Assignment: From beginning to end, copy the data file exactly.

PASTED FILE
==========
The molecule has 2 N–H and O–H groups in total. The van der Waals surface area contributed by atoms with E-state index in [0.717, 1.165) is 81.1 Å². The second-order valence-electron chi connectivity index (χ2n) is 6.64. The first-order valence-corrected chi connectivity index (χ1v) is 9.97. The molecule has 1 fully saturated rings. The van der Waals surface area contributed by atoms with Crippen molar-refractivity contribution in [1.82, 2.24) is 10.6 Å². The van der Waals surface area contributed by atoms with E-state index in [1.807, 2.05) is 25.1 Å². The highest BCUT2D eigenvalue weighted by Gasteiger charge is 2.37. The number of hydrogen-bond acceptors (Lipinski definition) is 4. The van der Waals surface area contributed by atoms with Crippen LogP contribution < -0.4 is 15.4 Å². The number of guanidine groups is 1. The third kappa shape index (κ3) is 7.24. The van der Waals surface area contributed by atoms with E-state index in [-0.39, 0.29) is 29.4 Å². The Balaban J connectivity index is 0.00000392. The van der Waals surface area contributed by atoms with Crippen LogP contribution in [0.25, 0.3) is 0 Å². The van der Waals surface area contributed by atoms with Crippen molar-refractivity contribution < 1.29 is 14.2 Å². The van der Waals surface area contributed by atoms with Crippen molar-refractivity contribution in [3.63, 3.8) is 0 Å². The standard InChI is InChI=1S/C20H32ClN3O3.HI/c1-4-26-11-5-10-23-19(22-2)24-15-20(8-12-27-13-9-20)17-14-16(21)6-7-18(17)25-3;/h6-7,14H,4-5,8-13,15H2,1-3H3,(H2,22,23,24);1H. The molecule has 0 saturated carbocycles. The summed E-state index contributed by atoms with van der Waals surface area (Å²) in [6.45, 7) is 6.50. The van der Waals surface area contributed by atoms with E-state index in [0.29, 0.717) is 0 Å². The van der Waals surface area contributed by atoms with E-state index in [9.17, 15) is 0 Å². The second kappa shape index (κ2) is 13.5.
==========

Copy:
The molecule has 2 N–H and O–H groups in total. The van der Waals surface area contributed by atoms with E-state index in [0.717, 1.165) is 81.1 Å². The second-order valence-electron chi connectivity index (χ2n) is 6.64. The first-order valence-corrected chi connectivity index (χ1v) is 9.97. The molecule has 1 fully saturated rings. The van der Waals surface area contributed by atoms with Crippen molar-refractivity contribution in [1.82, 2.24) is 10.6 Å². The van der Waals surface area contributed by atoms with E-state index in [1.807, 2.05) is 25.1 Å². The highest BCUT2D eigenvalue weighted by Gasteiger charge is 2.37. The number of hydrogen-bond acceptors (Lipinski definition) is 4. The van der Waals surface area contributed by atoms with Crippen LogP contribution < -0.4 is 15.4 Å². The number of guanidine groups is 1. The third kappa shape index (κ3) is 7.24. The van der Waals surface area contributed by atoms with E-state index in [-0.39, 0.29) is 29.4 Å². The Balaban J connectivity index is 0.00000392. The van der Waals surface area contributed by atoms with Crippen LogP contribution in [0.25, 0.3) is 0 Å². The van der Waals surface area contributed by atoms with Crippen molar-refractivity contribution < 1.29 is 14.2 Å². The van der Waals surface area contributed by atoms with Crippen molar-refractivity contribution in [3.63, 3.8) is 0 Å². The standard InChI is InChI=1S/C20H32ClN3O3.HI/c1-4-26-11-5-10-23-19(22-2)24-15-20(8-12-27-13-9-20)17-14-16(21)6-7-18(17)25-3;/h6-7,14H,4-5,8-13,15H2,1-3H3,(H2,22,23,24);1H. The molecule has 0 saturated carbocycles. The summed E-state index contributed by atoms with van der Waals surface area (Å²) in [6.45, 7) is 6.50. The van der Waals surface area contributed by atoms with E-state index in [0.29, 0.717) is 0 Å². The van der Waals surface area contributed by atoms with E-state index in [9.17, 15) is 0 Å². The second kappa shape index (κ2) is 13.5.